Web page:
When I opened the box and got it in my hand, my first impression of it was that it was small. Too small. Way too small. It would be a pain to use in a long run - literally. But few days of use, and I found that it's really handy mouse. Only my fingertips touches it, which makes using it very accurate. I can do small movements by just moving my fingers (finger muscles are very accurate), for little longer moves, I can turn my wrist (less accurate muscles there) and for long moves I have to move my whole arm (inaccurate muscles). It makes for very accurate mousing, and because most moves are done with just fingers or wrist, my hand can rest on the mousemat instead (wrist support might be a good idea too).

    Though I have noticed that if I have to move the mouse from one edge of the mat to the other a lot, like during a long game session (though not all games require long moves), it is little "taxing" for my hand. But as they say, you should take breaks every hour or so when using computer and/or playing games. But then, I haven't had any pains in my right hand, it just gets a bit tired when I need to keep it in the air a lot (can't rest my hand during long moves and a lot of them = tired hand).

    It also tracks my QT Qpad like a dream, never missing even the smallest move I make, never jumping over even a single pixel on the screen (except when it's waking up from sleep, when it does both) and to top it all off, the cursor doesn't move at all (some times one, max two pixels) when lifting it off the surface and lowering it back. (This is called lift-off distance: how high the mouse needs to be lifted off before it stops tracking the surface. The higher, the more random movement happens on the screen during lift-off, so low lift-off distance is preferred for better accuracy)

    Also to make it even more perfect, the DPI can be adjusted in 125DPI increments, which means I can adjust the speed of 1:1 tracking precisely for my needs. Also it has the so called Razer Synapse memory, which means that your mouse settings are stored on the mouse itself, so you can attach it to another computer and button configurations and DPI settings are like on your computer. It must be noted though that mouse speed is a software setting in the Operating System, and it will affect your mouse speed independent from any DPI setting. But you can for example use Windows machine to set macros for the buttons, and then use it on your Mac. You can also define 5 different DPI values and switch between them using two of the mouse buttons, no software required for that.


    So will Orochi work for you? I don't know. But unless you have had bad experience with small mice, you could give it a try. Although a try that will set you back about 60-80 euros/dollars in case you didn't like it. But if Bluetooth mouse is what you want, I don't think there's better choice than Razer Orochi. It's small, very very small, but because of it, it's very accurate too. The downsides are the sleep issue and the not-so-good Mac drivers. But there's the promise for better drivers, and the firmware of the mouse is flashable, so it might be possible to fix the sleep issue with firmware update. Though it's currently bot possible to update the firmware on Mac, you need Windows for that. But maybe that issue too will be remedied in the hopefully-not-too-far-far-away future.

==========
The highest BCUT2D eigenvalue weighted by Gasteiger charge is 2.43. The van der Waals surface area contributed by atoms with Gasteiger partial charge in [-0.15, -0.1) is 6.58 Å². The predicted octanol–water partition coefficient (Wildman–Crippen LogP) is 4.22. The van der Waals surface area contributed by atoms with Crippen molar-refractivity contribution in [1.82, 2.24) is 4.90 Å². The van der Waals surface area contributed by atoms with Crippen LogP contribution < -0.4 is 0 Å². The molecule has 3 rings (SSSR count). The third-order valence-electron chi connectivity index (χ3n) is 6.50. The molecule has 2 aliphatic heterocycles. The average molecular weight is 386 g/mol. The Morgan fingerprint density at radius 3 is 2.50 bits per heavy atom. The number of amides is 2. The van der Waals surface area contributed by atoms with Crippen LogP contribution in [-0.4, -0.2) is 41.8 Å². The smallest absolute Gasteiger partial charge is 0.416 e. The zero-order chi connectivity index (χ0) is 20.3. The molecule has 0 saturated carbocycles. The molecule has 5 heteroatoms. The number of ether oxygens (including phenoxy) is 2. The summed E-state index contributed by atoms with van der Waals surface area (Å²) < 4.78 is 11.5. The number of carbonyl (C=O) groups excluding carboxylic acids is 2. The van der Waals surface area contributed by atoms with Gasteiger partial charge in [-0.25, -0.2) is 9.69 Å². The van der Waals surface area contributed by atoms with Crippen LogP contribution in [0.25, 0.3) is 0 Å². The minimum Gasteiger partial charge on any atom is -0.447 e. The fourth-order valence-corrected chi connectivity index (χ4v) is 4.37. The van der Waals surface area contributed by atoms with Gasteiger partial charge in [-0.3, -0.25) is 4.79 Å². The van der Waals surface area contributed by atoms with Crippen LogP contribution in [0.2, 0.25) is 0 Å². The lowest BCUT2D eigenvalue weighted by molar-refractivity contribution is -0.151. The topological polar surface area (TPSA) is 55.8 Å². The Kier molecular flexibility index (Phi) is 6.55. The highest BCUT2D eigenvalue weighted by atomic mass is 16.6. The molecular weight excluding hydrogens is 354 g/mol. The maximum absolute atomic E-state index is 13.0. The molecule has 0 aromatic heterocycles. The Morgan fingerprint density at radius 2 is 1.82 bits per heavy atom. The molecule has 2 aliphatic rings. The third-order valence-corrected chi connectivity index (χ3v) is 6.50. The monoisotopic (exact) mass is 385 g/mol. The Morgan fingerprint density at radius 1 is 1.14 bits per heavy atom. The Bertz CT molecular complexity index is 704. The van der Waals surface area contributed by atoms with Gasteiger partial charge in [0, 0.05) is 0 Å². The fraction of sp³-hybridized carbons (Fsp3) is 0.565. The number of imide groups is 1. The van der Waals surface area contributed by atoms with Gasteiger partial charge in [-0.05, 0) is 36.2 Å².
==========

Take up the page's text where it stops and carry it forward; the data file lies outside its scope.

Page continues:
I actually used a Logitech trackball a long time ago. I also found it very accurate to use my thumb to use the ball, but that mouse had the problem that while it tracked slow movement with very good accuracy, the same couldn't be said for fast moves. If I turned the ball fast enough the cursor started to move the opposite direction. >_> A sign of inaccurate sensor, and after getting sick of that "feature" I bought a normal mouse. One problem with trackball mice is that you can't have as many buttons as in normal mice. But for ergonomics they are good. But then again, I don't consider having had problems with ergonomics after moving away from Logitech mice.


    The hunt for the Perfect Mouse is never ending though. And as I said earlier, what is perfect mouse for one, might be the most horrible for another.



    PS: If any of you have pain in your wrists/hands/arms, consider giving NSD Powerball a try. Could be a huge help.
     
  24. Libertine Lush macrumors 6502a

    Joined:
    Nov 23, 2009
    #24
    I woke up this morning thinking maybe I'll just go for the Deathadder--looks ergonomically perfect, no lag concerns. Then I read your post and now I'm leaning back to Orochi again. Thanks for contributing to my indecision, but mostly thanks for such thorough and informative insight, teidon.
     
  25. JackAxe macrumors 68000

    JackAxe

    Joined:
    Jul 6, 2004
    Location:
    In a cup of orange juice.
    #25
    LOL Libertine! Just buy the mouse already. :D

    Do you live near a retail location that sells them? if so, there's always a return if you're not happy. :)

    The only thing I'm not used to on this mouse, is that the scroll-wheel doesn't tilt right or left. It's no big deal though, since I use the glass-trackpad for this task.
     

Share This Page